Aldo Leopold, co-founder of The Wilderness Society and a preeminent voice in the conservation world defined wilderness as “a continuous stretch of country preserved in its natural state, open to lawful hunting and fishing, big enough to absorb a two week’s [horse] pack trip.” In his most famous book, A Sand County Almanac, he provided two examples of “primitive skills in pioneering travel…”one of these is canoe travel, and the other is travel by packtrain.”
Proponents of oil development in Alaska have been making promises, and breaking them, for decades. More than thirty years of industrial activity in Alaska have demonstrated that oil production is inherently a dirty business. Despite the industry’s best intentions to minimize impacts, environmental and social effects are accumulating and resulting in lasting harm to ecosystems and indigenous cultures.
Of the 50 states, South Carolina is not one often associated with land preservation. But that’s not the case this fall. A bill passed by Congress in October has granted part of the funding to expand the state’s only national park and the home of the nation’s largest tract of old-growth bottomland hardwood forest.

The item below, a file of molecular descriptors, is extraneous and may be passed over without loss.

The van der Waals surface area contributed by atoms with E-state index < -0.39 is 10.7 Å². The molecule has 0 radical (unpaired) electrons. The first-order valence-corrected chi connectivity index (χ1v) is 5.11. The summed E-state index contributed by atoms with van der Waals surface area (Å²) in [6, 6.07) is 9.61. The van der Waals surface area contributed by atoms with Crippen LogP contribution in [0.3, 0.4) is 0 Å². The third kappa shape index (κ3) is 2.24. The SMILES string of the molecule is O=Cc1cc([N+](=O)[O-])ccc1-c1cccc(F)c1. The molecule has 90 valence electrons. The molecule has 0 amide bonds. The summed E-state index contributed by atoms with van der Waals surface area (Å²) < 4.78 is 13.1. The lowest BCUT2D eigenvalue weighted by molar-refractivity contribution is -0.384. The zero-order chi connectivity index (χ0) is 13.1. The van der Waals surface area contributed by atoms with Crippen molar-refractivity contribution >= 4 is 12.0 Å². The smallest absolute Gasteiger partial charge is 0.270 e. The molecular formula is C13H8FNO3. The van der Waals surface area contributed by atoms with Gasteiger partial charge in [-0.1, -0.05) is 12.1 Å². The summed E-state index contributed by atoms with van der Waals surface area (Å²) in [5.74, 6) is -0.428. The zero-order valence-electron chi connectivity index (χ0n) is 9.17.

My favorite thing about being here in Merida at the 9th World Wilderness Congress — Wild9 — is the chance to learn from peers and colleagues from around the world who are pursuing the same goal of protecting wild places and the values they provide to people.
Our chief of economics and ecology reports from the 9th World Wilderness Congress in Merida, Mexico.
There is a place in south-central Wyoming’s Red Desert region that is so wild and pristine the state designated the area as "Very Rare or Uncommon" back in 2007. While locals recognized the major significance of this spectacular wilderness and spiritual place, Adobe Town was facing a serious threat from a proposal by the Bureau of Land Management to open the area up to oil and gas development.
The Department of the Interior is calling for an investigation of a Bush-era deal on oil shale leases that grossly favored industry over American taxpayers.
The investigation, announced Oct. 20, will look into excessively low royalty rates and other benefits that were tacked onto oil shale research-and-development leases in the final days of Bush administration.